Italy to grant 'humanitarian' permits to Tunisian migrants
Italy will grant "humanitarian" permits to thousands of Tunisian migrants under a decree to be signed later on Thursday that will allow them to travel around Europe, the interior minister said.
"The prime minister will today sign a decree giving those already in Italy... a temporary residence permit for humanitarian protection that will allow them to travel around the Schengen zone," Roberto Maroni told parliament.
The visa-free Schengen area covers the whole of the European Union's 27 member states except Britain and Ireland. The agreement has gradually phased out border controls between these countries.
Maroni said that more than 25,000 undocumented migrants have landed in Italy so far this year on 390 boats -- mainly on the island of Lampedusa, a tiny outcrop that is closer to North African than to mainland Italy.
Around 21,000 of the migrants said they were from Tunisia, he added.
France has voiced fears that many of the French-speaking migrants will head for France as soon as they are able to travel freely and has asked Rome to strengthen controls on the border in northwest Italy.
"The overwhelming majority of the migrants want to join friends and relatives in France or other European countries," the minister said Thursday.
Maroni -- a member of the anti-immigration Northern League party -- also said he would meet his French counterpart Claude Gueant on Friday "to come up with a joint system for action" that would involve the European Union.
The minister stressed that the permits would cover only migrants who arrived before Tuesday, when he struck an agreement with Tunisian authorities that will also ease the rules for deporting future migrants back to Tunisia.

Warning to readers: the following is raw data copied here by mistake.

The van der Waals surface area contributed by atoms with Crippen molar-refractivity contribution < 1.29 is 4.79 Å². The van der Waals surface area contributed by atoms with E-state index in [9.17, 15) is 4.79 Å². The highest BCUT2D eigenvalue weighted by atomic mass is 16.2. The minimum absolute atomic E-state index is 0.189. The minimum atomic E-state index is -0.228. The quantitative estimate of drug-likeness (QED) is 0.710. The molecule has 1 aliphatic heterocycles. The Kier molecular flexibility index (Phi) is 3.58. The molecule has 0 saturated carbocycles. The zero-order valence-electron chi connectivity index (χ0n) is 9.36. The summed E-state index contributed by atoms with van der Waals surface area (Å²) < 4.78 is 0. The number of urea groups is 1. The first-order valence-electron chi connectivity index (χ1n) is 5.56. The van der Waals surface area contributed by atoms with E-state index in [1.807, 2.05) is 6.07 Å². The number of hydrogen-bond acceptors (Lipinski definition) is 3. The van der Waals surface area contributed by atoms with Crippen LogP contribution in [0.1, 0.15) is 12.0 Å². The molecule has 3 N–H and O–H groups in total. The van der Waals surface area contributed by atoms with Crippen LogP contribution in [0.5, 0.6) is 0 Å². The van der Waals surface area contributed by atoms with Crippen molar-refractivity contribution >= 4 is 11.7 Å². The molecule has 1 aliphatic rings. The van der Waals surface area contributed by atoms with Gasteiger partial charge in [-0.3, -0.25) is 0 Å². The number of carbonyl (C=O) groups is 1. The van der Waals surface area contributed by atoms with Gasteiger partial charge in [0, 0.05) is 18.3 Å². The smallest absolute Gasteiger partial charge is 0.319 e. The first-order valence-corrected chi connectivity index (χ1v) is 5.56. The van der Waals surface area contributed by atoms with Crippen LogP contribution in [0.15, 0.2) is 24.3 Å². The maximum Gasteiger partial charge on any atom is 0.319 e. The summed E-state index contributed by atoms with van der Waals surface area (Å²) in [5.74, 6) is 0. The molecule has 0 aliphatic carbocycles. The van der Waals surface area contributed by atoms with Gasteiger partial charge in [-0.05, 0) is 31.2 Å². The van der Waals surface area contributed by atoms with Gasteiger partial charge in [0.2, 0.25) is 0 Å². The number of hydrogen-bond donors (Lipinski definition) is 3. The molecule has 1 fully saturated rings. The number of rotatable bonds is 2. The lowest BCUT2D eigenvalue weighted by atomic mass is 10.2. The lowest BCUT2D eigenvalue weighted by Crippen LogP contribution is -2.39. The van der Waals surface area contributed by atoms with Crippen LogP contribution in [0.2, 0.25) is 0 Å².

Under the agreement, Italy has also agreed to give Tunisia 10 boats and 100 offroad vehicles to patrol its coasts. The Italian interior ministry earlier said that Tunisian border checks were "practically non-existent" at the moment.
Italian media reported that the decree granting the residence permits would be formally approved at a cabinet meeting later on Thursday.
The European Commission earlier this month said it was considering granting temporary protection to the migrants under a 2001 EU directive never used before but added that there was no majority of countries in favour.
The mechanism would have to be approved by the European Council, the EU's main decision-making body which represents the 27 member states.
"Right now it's 'every man for himself'... There is no spirit of cooperation," an EU officials told AFP earlier on condition of anonymity.
"The atmosphere is not good," the official said.
Italy has pleaded for help from the rest of the European Union to cope with the immigrant arrivals, but other countries have shown little enthusiasm.
Officials say the problem must be addressed at its source, by prodding Tunisia to step up its own efforts to keep people from fleeing the country.
Tunisia also wants financial aid to revive the country's economy and has told European counterparts that agreeing to take back migrants who travelled illegally to Europe would exacerbate Tunisia's unemployment problem.
"The fragility of the Tunisian political scene... would not have allowed the mass re-entry of citizens who left the coasts of the North African state and arrived in Italy in recent weeks," the interior ministry said in a statement.
© 2011 AFP